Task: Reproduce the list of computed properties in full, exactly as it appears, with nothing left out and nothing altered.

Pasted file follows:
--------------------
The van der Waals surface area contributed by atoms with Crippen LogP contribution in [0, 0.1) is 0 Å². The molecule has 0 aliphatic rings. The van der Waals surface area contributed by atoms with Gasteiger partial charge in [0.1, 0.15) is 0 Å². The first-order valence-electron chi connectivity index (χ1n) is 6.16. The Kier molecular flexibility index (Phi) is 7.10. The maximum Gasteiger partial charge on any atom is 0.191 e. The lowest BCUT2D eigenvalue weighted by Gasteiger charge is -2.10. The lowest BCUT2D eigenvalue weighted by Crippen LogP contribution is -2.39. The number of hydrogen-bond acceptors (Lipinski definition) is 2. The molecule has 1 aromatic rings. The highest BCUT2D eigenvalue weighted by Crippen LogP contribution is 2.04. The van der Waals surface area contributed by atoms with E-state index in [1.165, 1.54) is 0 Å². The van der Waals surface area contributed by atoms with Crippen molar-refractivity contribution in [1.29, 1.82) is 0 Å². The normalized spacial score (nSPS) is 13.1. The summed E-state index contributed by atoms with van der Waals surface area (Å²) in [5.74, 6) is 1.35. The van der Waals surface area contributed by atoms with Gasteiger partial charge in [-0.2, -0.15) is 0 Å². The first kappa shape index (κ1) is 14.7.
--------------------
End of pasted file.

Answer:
The van der Waals surface area contributed by atoms with Crippen LogP contribution in [0, 0.1) is 0 Å². The molecule has 0 aliphatic rings. The van der Waals surface area contributed by atoms with Gasteiger partial charge in [0.1, 0.15) is 0 Å². The first-order valence-electron chi connectivity index (χ1n) is 6.16. The Kier molecular flexibility index (Phi) is 7.10. The maximum Gasteiger partial charge on any atom is 0.191 e. The lowest BCUT2D eigenvalue weighted by Gasteiger charge is -2.10. The lowest BCUT2D eigenvalue weighted by Crippen LogP contribution is -2.39. The number of hydrogen-bond acceptors (Lipinski definition) is 2. The molecule has 1 aromatic rings. The highest BCUT2D eigenvalue weighted by Crippen LogP contribution is 2.04. The van der Waals surface area contributed by atoms with E-state index in [1.165, 1.54) is 0 Å². The van der Waals surface area contributed by atoms with Crippen molar-refractivity contribution in [1.29, 1.82) is 0 Å². The normalized spacial score (nSPS) is 13.1. The summed E-state index contributed by atoms with van der Waals surface area (Å²) in [5.74, 6) is 1.35. The van der Waals surface area contributed by atoms with Gasteiger partial charge in [-0.2, -0.15) is 0 Å². The first kappa shape index (κ1) is 14.7.